4 Tips for Managing Remote Employees Effectively
There are a lot of benefits that come with hiring remote employees. But some challenges arise from managing remote workers, including
- the inability to physically monitor them
- learning new ways to engage them, so they continue moving toward the company’s overall goals
- learning how to review their work and give them feedback constructively
If you are considering a remote work policy – or you’ve already hired staff members that work from home, here are four tips for managing them more effectively.
1. Consider their individual needs
Every person needs different things from their manager, and that’s especially true when you hire team members who work from home.
For example, some workers might feel isolated working from home, so look for ways to make them feel more included. Other people, however, might enjoy the ability to work alone, so schedule regular check-ins, but try not to interrupt them too often. Some of your staff members might like the freedom of working whenever and wherever they want, while others might need your help setting up boundaries and routines.
2. Communicate clearly
It’s easy for a worker to understand what you expect of them when they can pop into your office to ask questions. Your remote staff also needs to understand their responsibilities. That means that you need to set clear deadlines and parameters for any task you ask them to complete. To help your staff stay on track, consider setting up regular checkpoints for any long-term projects.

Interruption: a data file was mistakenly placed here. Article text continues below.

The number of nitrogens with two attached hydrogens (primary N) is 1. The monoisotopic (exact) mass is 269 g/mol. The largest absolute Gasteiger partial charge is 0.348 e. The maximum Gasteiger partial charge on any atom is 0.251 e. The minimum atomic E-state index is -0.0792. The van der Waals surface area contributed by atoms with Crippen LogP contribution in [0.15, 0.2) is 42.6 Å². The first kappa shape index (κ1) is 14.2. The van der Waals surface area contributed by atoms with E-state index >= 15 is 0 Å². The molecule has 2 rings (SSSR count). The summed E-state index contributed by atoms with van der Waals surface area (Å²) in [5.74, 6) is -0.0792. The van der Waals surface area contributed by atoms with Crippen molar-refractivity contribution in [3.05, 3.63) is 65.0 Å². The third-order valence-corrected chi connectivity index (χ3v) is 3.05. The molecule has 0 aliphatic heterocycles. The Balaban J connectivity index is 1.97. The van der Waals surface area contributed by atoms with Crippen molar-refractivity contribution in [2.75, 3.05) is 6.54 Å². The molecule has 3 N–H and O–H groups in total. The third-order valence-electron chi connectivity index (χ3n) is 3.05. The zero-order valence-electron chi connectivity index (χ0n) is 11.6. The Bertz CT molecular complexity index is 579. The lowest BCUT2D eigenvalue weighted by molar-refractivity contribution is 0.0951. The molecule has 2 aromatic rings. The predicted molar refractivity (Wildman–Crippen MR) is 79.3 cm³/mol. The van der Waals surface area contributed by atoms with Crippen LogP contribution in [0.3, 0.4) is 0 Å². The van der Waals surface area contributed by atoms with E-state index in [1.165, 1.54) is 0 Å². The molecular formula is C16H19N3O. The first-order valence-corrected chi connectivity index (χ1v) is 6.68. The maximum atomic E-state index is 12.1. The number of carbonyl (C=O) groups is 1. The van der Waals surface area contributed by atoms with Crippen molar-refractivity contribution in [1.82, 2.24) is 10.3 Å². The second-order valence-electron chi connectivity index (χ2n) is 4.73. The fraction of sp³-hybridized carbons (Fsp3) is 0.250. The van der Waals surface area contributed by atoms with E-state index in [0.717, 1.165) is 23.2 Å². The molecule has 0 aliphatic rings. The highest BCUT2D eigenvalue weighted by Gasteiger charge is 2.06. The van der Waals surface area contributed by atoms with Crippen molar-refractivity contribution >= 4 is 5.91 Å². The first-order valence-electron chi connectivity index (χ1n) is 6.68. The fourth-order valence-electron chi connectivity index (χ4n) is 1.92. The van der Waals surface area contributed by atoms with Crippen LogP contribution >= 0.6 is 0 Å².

For example, if an employee needs to submit something to a client in two months, ask them to check in with you several times between now and then. That way, you can make sure they’re moving in the right direction, and you can clear up any misunderstandings well before the deadline.
To effectively communicate with your remote team, decide how often you want them to check in. You might require that they send you weekly progress reports. You could even schedule video conferences once a month.
To help you communicate better, utilize a tech tool like Slack to chat with your team in real-time. You can message individuals or set up channels. You might decide to create a water cooler channel so your staff can have casual conversations and build friendships with their coworkers, even though they might be on opposite sides of the country.
For video calls, Google Hangouts is one service that allows your employees to have face-to-face conversations, which can help alleviate any misunderstandings that come from only talking through text.
3. Align tasks to strengths
Just as you would with a traditional employee, take the time to learn your remote worker’s strengths. Start to build their confidence – which will help them be more productive – by assigning them jobs that match those strengths. As they continue their career with you, find out their long-term goals and help them learn the skills necessary to be successful. You can do this by
- partnering them with someone else in your company with those skills
- helping them find continuing education opportunities
- assigning them work that will allow them to learn those skills hands-on
4. Instill trust
When you hire remote employees, you are trusting them to do their work well independently. Likewise, they need to be able to rely on you and their coworkers. Build trust by keeping your promises, regularly communicating, and letting them know who to turn to when they need help or have questions.
Build a solid working foundation with your remote worker by scheduling plenty of facetime during their initial onboarding. This may mean bringing them to your office for a few days to meet their coworkers or scheduling extra video conferences in the beginning. You might also try to get everyone together in person at least once a year. During these meetings, allow plenty of time for socialization and team building activities so your remote staff can build strong relationships with their coworkers.